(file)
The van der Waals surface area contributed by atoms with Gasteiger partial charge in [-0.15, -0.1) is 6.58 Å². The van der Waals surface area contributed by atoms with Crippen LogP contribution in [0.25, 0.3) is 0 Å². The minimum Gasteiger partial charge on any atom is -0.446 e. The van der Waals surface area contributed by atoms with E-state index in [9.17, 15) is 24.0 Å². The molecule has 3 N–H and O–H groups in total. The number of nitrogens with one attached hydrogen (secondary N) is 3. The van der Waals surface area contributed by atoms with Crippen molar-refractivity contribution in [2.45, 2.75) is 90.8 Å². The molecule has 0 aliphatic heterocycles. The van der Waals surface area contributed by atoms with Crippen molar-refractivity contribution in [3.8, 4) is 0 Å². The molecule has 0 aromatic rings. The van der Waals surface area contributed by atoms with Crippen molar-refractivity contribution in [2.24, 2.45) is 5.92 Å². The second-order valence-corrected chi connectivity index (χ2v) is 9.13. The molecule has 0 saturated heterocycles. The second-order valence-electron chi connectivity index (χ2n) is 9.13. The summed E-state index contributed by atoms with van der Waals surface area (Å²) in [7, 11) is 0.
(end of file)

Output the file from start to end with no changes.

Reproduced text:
The van der Waals surface area contributed by atoms with Gasteiger partial charge in [-0.15, -0.1) is 6.58 Å². The van der Waals surface area contributed by atoms with Crippen LogP contribution in [0.25, 0.3) is 0 Å². The minimum Gasteiger partial charge on any atom is -0.446 e. The van der Waals surface area contributed by atoms with E-state index in [9.17, 15) is 24.0 Å². The molecule has 3 N–H and O–H groups in total. The number of nitrogens with one attached hydrogen (secondary N) is 3. The van der Waals surface area contributed by atoms with Crippen molar-refractivity contribution in [2.45, 2.75) is 90.8 Å². The molecule has 0 aliphatic heterocycles. The van der Waals surface area contributed by atoms with Crippen molar-refractivity contribution in [3.8, 4) is 0 Å². The molecule has 0 aromatic rings. The van der Waals surface area contributed by atoms with Crippen molar-refractivity contribution in [2.24, 2.45) is 5.92 Å². The second-order valence-corrected chi connectivity index (χ2v) is 9.13. The molecule has 0 saturated heterocycles. The second-order valence-electron chi connectivity index (χ2n) is 9.13. The summed E-state index contributed by atoms with van der Waals surface area (Å²) in [7, 11) is 0.